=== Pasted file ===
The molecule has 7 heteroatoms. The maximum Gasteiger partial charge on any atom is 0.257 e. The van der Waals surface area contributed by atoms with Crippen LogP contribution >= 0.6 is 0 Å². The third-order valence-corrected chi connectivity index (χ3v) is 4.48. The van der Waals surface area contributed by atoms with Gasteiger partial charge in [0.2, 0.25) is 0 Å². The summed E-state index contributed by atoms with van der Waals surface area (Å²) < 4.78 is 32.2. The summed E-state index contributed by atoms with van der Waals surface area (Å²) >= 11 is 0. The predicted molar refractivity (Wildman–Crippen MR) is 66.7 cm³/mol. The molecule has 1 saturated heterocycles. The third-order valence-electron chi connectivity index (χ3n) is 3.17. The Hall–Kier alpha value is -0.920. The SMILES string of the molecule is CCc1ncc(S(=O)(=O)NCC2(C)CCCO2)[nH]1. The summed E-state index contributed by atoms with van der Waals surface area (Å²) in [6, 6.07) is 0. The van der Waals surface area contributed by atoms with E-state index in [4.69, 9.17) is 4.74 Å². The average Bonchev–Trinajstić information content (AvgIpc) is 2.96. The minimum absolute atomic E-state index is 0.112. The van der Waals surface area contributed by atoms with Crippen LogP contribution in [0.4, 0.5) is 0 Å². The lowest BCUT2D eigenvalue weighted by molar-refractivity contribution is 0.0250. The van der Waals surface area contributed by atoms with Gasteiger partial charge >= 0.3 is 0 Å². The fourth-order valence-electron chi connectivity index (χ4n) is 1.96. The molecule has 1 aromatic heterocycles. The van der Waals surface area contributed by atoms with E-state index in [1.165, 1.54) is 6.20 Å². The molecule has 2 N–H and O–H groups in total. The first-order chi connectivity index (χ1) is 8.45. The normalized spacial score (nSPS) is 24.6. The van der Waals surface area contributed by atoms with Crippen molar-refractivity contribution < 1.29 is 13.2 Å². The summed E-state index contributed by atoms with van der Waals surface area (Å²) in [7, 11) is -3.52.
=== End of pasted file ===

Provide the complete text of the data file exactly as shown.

The molecule has 7 heteroatoms. The maximum Gasteiger partial charge on any atom is 0.257 e. The van der Waals surface area contributed by atoms with Crippen LogP contribution >= 0.6 is 0 Å². The third-order valence-corrected chi connectivity index (χ3v) is 4.48. The van der Waals surface area contributed by atoms with Gasteiger partial charge in [0.2, 0.25) is 0 Å². The summed E-state index contributed by atoms with van der Waals surface area (Å²) < 4.78 is 32.2. The summed E-state index contributed by atoms with van der Waals surface area (Å²) >= 11 is 0. The predicted molar refractivity (Wildman–Crippen MR) is 66.7 cm³/mol. The molecule has 1 saturated heterocycles. The third-order valence-electron chi connectivity index (χ3n) is 3.17. The Hall–Kier alpha value is -0.920. The SMILES string of the molecule is CCc1ncc(S(=O)(=O)NCC2(C)CCCO2)[nH]1. The summed E-state index contributed by atoms with van der Waals surface area (Å²) in [6, 6.07) is 0. The van der Waals surface area contributed by atoms with E-state index in [4.69, 9.17) is 4.74 Å². The average Bonchev–Trinajstić information content (AvgIpc) is 2.96. The minimum absolute atomic E-state index is 0.112. The van der Waals surface area contributed by atoms with Crippen LogP contribution in [0.4, 0.5) is 0 Å². The lowest BCUT2D eigenvalue weighted by molar-refractivity contribution is 0.0250. The van der Waals surface area contributed by atoms with Gasteiger partial charge >= 0.3 is 0 Å². The fourth-order valence-electron chi connectivity index (χ4n) is 1.96. The molecule has 1 aromatic heterocycles. The van der Waals surface area contributed by atoms with E-state index in [1.165, 1.54) is 6.20 Å². The molecule has 2 N–H and O–H groups in total. The first-order chi connectivity index (χ1) is 8.45. The normalized spacial score (nSPS) is 24.6. The van der Waals surface area contributed by atoms with Crippen molar-refractivity contribution < 1.29 is 13.2 Å². The summed E-state index contributed by atoms with van der Waals surface area (Å²) in [7, 11) is -3.52.